One friend, Kai, goes out to her vegetable garden every morning and picks off the beetles. It's a "weeding" out of bugs. A preventative measure protecting the life of the plant.

This sort of steady attention is a quality we bring to meditation. Every day, we spend some time sitting quietly. At first, we simply notice the weeds in our mind and identify them one by one: irritation, desire, confusion. Eventually we apply the antidotes: loving-kindness for irritation, generosity for desire, and wisdom for confusion.

Wednesday, July 21, 2010

The Summer Sag

I call this season the summer sag. I look out my windows, and all i see in my flowerbeds is green. Where are the flowers? They must be blooming in someone else's full sun garden because they are not blossoming here in partial shade.

I confess: i still haven't mastered the art of rolling bloom--a little garden that is constantly full of flowers. Apparently i'm in good company. When the Garden Club toured my garden last week, i sighed about this, and the president said, "Who has mastered it?"

Those photos in gardening magazines and books are so beautiful. And the British make it sound so simple. "Just cut back the pulmonaria (or the doronicum or the....), and they will bloom again. They will bloom again in July if your summer high temperature is 70 degrees, but our weather on this side of the pond has been cooking for the past several weeks.

This is the delusion, whose spell we fall under: we can have a flower-filled garden like the ones in the photos. But the reality is that some season comes, the color sags, and all we see is green.

We live our lives in these sorts of hopeful delusions for the future that don't quite work out as we had planned. We are disappointed or disgusted. Perhaps we complain. This is just one example of suffering (also called stress). We want more of the pleasant (flowers) and less of the unpleasant (plain green). We stay in constant motion, tweaking our environment--inner or outer--and in order to do this tweaking we need an ego; we assume a self.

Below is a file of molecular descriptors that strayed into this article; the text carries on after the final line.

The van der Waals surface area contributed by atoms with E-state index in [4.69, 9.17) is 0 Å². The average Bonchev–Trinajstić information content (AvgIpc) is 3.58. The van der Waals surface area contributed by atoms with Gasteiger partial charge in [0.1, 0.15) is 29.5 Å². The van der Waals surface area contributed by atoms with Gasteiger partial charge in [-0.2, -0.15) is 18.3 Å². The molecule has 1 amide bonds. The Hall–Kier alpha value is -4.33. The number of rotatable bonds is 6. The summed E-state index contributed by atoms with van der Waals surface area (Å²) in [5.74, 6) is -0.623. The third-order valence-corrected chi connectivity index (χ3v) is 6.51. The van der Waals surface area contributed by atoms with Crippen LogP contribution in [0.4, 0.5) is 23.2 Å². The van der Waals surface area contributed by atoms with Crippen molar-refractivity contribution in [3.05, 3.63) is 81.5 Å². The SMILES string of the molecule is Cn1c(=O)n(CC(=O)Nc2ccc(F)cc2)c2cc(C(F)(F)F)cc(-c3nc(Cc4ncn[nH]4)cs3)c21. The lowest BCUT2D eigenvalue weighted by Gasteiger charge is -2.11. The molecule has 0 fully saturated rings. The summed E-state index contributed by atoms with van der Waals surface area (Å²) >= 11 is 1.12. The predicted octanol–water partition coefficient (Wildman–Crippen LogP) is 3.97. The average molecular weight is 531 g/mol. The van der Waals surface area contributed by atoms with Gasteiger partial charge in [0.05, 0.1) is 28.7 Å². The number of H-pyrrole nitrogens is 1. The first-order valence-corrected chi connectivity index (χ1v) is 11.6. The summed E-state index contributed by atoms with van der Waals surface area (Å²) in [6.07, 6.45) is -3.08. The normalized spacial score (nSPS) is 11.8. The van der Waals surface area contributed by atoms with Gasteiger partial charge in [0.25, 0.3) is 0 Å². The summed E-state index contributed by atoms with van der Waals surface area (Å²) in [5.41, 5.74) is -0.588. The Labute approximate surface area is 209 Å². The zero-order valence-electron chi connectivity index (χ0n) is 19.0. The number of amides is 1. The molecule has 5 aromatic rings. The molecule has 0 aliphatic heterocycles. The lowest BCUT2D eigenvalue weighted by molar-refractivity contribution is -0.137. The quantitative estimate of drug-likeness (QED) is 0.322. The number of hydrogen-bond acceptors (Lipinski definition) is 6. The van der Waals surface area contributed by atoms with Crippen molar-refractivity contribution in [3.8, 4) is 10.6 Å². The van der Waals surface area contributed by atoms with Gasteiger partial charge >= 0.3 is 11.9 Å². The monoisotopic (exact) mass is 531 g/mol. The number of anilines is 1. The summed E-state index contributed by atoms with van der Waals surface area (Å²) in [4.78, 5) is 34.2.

We can reduce our stress. In fact we can even become free of stress.

The first step is mindfulness. Let's begin there today by simply walking through our garden and noticing the pleasant. And noticing the unpleasant.

Let me know what you find out.

Tuesday, July 20, 2010

Bug Joy

After strolling around my garden in my nightgown this morning, i came back indoors and felt something crawling on my leg. Even though the weather is too hot for ticks, i live in deer tick country, so i looked carefully. About twice the size of a wood tick, this 6-legged insect looked like a beetle.

A baby lightning bug! About half an inch long, it spread its wings and flew away.

So that's the result of the flurry of fireflies in June. The males flying their flashers around, and the females lying in the grass glowing back.

Lightning bugs bring joy--to young children chasing them and to grown-ups lying in a hammock at 10 p.m. looking at the night sky full of stars and fireflies.

Saturday, July 10, 2010

The Meditative Gardener is on Retreat until July 20

I'll Make You Special, If You Make Me Special

Here's the deal: I'll make you special if you make me special.

This is the quid pro quo i have with my garden. If i make it a special garden, then it will make me a special gardener. People will (and do) come to stroll around my garden, and then they think well of me. "Wow. What a great gardener Cheryl is."

We also have this deal with our best beloved people. "I'll make you special, if you make me special." Marriage partners, family and close friends--we make each other special in return for them making us special. When this unspoken deal fails--for instance, during infidelity or talking behind someone's back--a LOT of suffering, heartache, and stress results.